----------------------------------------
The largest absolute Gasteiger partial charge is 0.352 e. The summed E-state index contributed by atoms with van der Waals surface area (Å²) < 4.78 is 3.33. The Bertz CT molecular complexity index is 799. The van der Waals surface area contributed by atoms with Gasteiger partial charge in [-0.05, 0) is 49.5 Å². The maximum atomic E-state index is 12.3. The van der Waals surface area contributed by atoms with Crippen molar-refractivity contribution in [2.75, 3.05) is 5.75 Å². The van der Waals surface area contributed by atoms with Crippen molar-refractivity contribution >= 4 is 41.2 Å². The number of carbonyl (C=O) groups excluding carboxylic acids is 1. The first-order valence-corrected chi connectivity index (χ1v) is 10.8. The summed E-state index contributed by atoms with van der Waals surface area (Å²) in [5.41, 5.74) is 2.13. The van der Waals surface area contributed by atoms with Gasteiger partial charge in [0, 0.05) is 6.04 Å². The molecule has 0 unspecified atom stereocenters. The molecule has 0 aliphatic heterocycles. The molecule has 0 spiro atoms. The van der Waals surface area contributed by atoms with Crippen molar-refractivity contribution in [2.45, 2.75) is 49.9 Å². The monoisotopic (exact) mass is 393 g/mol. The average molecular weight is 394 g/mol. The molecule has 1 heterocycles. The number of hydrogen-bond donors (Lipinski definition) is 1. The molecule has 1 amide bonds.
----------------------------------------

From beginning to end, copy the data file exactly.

The largest absolute Gasteiger partial charge is 0.352 e. The summed E-state index contributed by atoms with van der Waals surface area (Å²) < 4.78 is 3.33. The Bertz CT molecular complexity index is 799. The van der Waals surface area contributed by atoms with Gasteiger partial charge in [-0.05, 0) is 49.5 Å². The maximum atomic E-state index is 12.3. The van der Waals surface area contributed by atoms with Crippen molar-refractivity contribution in [2.75, 3.05) is 5.75 Å². The van der Waals surface area contributed by atoms with Crippen molar-refractivity contribution >= 4 is 41.2 Å². The number of carbonyl (C=O) groups excluding carboxylic acids is 1. The first-order valence-corrected chi connectivity index (χ1v) is 10.8. The summed E-state index contributed by atoms with van der Waals surface area (Å²) in [5.41, 5.74) is 2.13. The van der Waals surface area contributed by atoms with Gasteiger partial charge in [0, 0.05) is 6.04 Å². The molecule has 0 unspecified atom stereocenters. The molecule has 0 aliphatic heterocycles. The molecule has 0 spiro atoms. The van der Waals surface area contributed by atoms with Crippen molar-refractivity contribution in [2.45, 2.75) is 49.9 Å². The monoisotopic (exact) mass is 393 g/mol. The average molecular weight is 394 g/mol. The molecule has 1 heterocycles. The number of hydrogen-bond donors (Lipinski definition) is 1. The molecule has 1 amide bonds.